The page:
When it comes to adding value and enjoyment to your home, kitchen and bath remodels still remain tops, remodeling and real estate experts say. But how people remodel is changing. High-end renovations, costing tens of thousands of dollars, are dwindling, replaced by upgrades that provide homeowners with the most return for the least investment.
Part of the reason could be that mid-range kitchen and bathroom remodels now recoup more at sale time than do up-scale projects, according to the National Association of Realtors’ Cost vs. Value Report. “A mid-range kitchen remodel brings an average 72.1 percent return on investment, while an upscale kitchen re-do returns only an average of 63.2 percent of the money invested,” the NAR reports on its website. Mid-range bathroom remodels recoup an average of about 71 percent, while upscale projects return only about 61 percent, the site says.
“Given the decline in ROI for major remodels, it makes sense to get the most value out of upgrades for the least amount of money,” says Joe Patrick of skylight manufacturer VELUX. “Installing a skylight is one cost-effective, energy-efficient upgrade that’s becoming increasingly popular for kitchens and baths.”
Kitchens and baths are logical candidates for natural lighting and passive ventilation upgrades. Along with laundry rooms, they tend to have higher moisture and humidity levels than other rooms in the home, making them among the most popular locations for venting skylights.
“Skylight installations can start around $800 each or range up to more than $2,000 each for electric venting models with remote control and blinds. The complexity of the shaft and other application specifics make a difference too, so it is best to get a qualified contractor or skylight specialist to give a detailed quote,” Patrick says. Adding a skylight can help lower energy bills by reducing the need for artificial light in a kitchen or bath, and, when used for ventilation, can help remove humidity, cooking smells and volatile organic compounds (VOCs).
“Venting skylights in a kitchen can release hot air and odors, lessening the need for energy-consuming mechanical ventilation, while providing better light for brighter days and more pleasant cooking and dining,” Patrick points out.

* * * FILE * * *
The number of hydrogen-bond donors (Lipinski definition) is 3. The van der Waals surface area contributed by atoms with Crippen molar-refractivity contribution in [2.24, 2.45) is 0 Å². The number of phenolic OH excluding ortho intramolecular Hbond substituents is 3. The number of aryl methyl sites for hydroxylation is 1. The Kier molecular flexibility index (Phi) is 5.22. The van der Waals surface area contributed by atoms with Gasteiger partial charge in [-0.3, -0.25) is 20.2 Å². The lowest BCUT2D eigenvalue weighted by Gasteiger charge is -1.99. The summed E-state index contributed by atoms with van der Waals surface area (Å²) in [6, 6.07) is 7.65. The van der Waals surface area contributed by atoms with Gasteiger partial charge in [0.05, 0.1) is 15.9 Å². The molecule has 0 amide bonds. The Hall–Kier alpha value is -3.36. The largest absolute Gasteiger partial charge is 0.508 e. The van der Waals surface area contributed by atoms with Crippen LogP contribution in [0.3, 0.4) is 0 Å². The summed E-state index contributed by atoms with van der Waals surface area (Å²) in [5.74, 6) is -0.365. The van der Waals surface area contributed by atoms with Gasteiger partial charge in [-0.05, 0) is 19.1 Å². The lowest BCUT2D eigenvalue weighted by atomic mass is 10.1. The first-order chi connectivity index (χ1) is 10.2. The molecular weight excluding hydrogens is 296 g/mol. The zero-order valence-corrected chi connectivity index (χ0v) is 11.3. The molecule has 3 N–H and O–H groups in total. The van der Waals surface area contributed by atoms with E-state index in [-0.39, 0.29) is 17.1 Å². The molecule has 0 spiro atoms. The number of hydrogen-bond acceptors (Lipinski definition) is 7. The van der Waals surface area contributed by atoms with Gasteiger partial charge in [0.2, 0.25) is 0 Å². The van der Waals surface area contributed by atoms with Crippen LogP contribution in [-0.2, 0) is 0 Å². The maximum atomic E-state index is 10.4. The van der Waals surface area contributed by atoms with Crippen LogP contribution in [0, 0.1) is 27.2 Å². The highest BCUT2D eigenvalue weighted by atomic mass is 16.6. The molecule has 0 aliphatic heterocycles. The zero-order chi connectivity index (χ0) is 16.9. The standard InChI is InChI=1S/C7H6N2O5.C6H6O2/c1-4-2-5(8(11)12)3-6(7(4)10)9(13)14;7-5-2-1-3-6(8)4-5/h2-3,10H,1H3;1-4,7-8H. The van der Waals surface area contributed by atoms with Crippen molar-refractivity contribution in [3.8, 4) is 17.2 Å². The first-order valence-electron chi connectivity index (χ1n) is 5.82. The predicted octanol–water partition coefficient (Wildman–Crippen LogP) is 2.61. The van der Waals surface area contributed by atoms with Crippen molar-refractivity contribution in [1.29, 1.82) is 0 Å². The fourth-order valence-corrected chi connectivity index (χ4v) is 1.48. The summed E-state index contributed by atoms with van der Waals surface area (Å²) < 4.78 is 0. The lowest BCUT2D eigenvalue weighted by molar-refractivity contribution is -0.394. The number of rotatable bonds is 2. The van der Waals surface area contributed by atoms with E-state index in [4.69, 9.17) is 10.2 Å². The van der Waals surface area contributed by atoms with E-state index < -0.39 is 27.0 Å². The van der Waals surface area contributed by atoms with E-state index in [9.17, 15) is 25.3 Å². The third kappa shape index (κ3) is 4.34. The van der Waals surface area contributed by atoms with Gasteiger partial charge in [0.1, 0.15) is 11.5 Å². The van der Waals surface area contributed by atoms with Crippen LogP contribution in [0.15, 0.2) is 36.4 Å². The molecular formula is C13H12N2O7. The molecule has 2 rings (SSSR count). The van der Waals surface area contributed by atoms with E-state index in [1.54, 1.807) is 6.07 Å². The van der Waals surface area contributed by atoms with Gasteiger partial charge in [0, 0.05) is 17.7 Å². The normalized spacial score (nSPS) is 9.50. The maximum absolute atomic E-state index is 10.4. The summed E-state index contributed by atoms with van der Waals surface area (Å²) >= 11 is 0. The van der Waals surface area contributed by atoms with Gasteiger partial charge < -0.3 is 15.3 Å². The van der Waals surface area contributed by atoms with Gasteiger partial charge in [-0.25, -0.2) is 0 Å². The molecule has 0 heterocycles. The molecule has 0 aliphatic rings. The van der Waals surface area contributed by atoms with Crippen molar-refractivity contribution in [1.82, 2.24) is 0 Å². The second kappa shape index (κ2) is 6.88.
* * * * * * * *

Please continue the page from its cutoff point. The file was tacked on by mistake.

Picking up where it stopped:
Another kitchen- and bath-specific issue that skylights help address is the need for privacy. “Light from windows is rarely enough, especially in places where lot sizes are small,” says Jennifer Powers of design firm Scott-Ulmann. Many modern homes have been built on small lots, in very close proximity to neighboring houses.
“A clear window in your bathroom might fill it with natural light, but it can also give your next-door neighbor a view you don’t want to share,” Patrick says. In fact, 65 percent of homebuyers request skylights in their bathrooms, according to a National Association of Homebuilders survey.
“In bathrooms especially, venting skylights reduce condensation build-up while providing a beautiful view of the sky above, without affording anyone the opportunity to see in,” Patrick says. “You get privacy plus the use of wall space, where a window isn’t necessary, for decorating, storage, or another form of space utilization.”
Modern skylights also eliminate one of the biggest fears of homeowners considering the upgrade – leaks. VELUX markets an Energy Star-qualified “No-Leak Skylight” that is guaranteed for 10 years not to leak when installed according to instructions. Today’s skylights also contribute to energy efficiency with light and heat control as much as with ventilation by offering easily installed accessories to adjust and control light, as do vertical windows.
“Venetian blinds are available to adjust light, as are roller blinds to diffuse light and blackout blinds to block light,” Patrick says. “And the accessories, as well as the units themselves, can be operated by remote control.” Solar blinds are also available that qualify for a 30 percent federal tax credit.
“From an economic standpoint, venting skylights admit light from above and reduce energy costs. It’s also a way to stretch dollars,” Patrick says, “with a one-time purchase that pays long-term benefits by reducing energy bills.”